Over the next 3 weeks we will be discussing Docker and how it can be used to ship software. We will cover
- What is Docker
- Building a “simple” container
- Orchestrating complete container systems
How things are done now
The development and subsequent implementation/deployment of software is a problem that has yet to have been solved. Typically a developer writes code in their custom environment for it to be tested in another and deployed into production. All the way through the pipeline from development to production it’s possible (albeit undesirable) that these environments are completely different:
- Developer likes OS X and writes their Python code using the latest version on their MacBook
- QA tests using Ubuntu with the version of Python that comes with the OS, running on virtual machines
- The operations team deploy to a dedicated cluster of servers running Redhat Enterprise Linux
Differences in the hardware, operating system or libraries can cause problems to appear in QA or production which did not happen in development.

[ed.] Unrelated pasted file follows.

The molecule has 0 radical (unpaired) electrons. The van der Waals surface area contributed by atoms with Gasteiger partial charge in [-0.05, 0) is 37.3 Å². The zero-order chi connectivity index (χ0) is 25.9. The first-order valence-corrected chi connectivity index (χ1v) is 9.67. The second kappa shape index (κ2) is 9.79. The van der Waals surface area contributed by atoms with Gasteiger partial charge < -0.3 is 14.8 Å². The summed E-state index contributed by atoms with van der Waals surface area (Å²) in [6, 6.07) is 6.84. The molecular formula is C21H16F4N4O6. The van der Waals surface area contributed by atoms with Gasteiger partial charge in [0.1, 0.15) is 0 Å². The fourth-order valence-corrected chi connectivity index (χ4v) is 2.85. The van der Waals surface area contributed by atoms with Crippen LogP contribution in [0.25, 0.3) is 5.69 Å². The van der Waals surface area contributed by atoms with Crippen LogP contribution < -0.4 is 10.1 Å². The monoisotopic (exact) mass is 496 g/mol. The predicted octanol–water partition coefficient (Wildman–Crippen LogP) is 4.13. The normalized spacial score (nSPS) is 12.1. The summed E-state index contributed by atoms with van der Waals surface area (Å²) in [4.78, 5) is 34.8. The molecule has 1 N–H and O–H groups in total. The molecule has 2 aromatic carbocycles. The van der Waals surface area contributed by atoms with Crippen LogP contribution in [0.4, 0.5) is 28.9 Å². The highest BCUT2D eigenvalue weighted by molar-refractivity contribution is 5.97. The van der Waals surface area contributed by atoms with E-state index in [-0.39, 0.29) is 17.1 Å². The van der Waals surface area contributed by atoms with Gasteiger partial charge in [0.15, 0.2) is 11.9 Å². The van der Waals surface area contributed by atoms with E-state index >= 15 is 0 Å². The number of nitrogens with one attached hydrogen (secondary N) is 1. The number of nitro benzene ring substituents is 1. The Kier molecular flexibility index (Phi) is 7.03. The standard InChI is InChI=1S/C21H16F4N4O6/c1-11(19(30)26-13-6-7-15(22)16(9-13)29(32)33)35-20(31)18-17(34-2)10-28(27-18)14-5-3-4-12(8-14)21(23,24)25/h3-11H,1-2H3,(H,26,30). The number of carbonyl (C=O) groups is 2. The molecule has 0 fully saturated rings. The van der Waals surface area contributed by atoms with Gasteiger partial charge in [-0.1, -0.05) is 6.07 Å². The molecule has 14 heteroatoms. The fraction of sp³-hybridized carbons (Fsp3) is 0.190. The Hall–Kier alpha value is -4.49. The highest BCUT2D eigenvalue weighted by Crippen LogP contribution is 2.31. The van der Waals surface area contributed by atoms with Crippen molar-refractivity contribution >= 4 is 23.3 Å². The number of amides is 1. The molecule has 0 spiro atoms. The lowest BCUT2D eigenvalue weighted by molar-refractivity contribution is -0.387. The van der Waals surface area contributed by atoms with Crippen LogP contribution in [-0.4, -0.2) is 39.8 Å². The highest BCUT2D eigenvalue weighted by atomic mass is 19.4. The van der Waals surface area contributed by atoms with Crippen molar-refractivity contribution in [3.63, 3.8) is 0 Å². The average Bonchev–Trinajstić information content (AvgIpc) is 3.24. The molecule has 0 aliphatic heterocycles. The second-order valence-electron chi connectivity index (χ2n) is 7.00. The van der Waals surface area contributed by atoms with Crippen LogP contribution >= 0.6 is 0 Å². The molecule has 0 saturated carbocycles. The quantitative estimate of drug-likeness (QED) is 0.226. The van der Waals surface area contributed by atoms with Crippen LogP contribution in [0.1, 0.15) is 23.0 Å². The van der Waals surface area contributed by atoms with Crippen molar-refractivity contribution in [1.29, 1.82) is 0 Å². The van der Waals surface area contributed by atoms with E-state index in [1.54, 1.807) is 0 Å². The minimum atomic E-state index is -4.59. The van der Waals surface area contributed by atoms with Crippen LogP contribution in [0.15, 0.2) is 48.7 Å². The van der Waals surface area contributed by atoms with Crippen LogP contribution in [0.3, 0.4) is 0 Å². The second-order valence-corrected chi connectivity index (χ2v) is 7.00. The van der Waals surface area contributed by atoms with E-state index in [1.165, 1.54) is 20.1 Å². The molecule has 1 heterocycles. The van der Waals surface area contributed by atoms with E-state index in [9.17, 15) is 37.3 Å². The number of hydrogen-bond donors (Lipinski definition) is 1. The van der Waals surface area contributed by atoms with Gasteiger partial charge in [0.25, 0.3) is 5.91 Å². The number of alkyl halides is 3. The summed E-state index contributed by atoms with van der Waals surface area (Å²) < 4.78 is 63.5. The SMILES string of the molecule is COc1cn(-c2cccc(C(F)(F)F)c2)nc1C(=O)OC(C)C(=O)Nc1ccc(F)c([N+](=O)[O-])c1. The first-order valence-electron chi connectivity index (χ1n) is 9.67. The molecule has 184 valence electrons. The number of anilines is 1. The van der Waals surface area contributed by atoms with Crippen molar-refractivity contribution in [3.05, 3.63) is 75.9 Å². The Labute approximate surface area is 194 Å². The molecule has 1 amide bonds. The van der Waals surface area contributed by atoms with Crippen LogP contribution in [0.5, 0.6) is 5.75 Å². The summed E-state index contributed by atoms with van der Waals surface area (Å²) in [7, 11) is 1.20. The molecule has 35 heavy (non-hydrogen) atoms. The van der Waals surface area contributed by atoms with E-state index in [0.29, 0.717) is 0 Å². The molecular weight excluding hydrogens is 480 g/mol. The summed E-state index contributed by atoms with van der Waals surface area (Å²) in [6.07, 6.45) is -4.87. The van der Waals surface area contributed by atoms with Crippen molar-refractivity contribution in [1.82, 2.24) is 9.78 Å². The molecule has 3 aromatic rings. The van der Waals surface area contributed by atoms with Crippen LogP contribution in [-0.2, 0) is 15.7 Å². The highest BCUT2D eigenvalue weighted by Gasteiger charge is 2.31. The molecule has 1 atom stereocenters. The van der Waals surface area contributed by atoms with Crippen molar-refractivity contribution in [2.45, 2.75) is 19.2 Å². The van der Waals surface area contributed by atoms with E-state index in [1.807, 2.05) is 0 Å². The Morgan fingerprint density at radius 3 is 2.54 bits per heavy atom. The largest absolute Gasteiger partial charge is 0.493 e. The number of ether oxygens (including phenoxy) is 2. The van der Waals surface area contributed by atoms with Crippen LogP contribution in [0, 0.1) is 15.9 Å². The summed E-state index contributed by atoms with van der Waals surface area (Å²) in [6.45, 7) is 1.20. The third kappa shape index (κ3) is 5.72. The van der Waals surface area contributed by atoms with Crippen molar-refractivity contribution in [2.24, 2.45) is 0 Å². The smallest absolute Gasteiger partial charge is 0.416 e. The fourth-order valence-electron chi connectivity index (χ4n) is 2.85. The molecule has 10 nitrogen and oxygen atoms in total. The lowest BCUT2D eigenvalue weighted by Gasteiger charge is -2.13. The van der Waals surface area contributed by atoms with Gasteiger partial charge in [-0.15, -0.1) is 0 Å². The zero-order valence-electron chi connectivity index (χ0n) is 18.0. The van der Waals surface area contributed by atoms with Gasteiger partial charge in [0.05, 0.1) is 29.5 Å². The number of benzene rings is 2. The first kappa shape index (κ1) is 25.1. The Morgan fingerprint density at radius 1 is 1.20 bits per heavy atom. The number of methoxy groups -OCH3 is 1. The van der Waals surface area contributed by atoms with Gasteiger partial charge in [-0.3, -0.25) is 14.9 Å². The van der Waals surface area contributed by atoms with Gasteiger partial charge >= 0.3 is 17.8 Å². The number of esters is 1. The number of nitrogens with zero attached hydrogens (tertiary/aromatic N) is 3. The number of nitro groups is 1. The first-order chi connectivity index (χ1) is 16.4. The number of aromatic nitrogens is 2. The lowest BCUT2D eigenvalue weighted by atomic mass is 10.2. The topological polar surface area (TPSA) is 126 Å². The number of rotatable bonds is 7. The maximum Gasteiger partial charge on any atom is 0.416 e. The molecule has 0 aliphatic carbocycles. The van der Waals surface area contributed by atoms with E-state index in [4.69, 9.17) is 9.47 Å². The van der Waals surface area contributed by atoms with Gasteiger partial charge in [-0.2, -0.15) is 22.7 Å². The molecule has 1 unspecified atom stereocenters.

Imagine the following production environment:
Here we a have a single load balancer that connects to two application servers which in turn utilize a shared cache server, database server and file store. Leaving aside the single points of failure for the lower tier, we have at the application layer the ability to scale up as demand requires.
What the above diagram does not show is that over time the application layer has changed from being a client facing portal utilizing web services written in Python to the same but with new web services written in Node.js and Ruby.
In the development environment the above architecture is a lot simpler as all the above components run on the same machine. Whilst this reduces the complexity for the developers, the process for deploying the system into test and later production needs to adapting.
As it stands changes to the Ruby code, has to go out with the Python changes.
The same applies for UI changes in the web portal. In this setup discrete component updates have not been implemented requiring that we update the complete application layer for any minor change.
The problem we’re trying to solve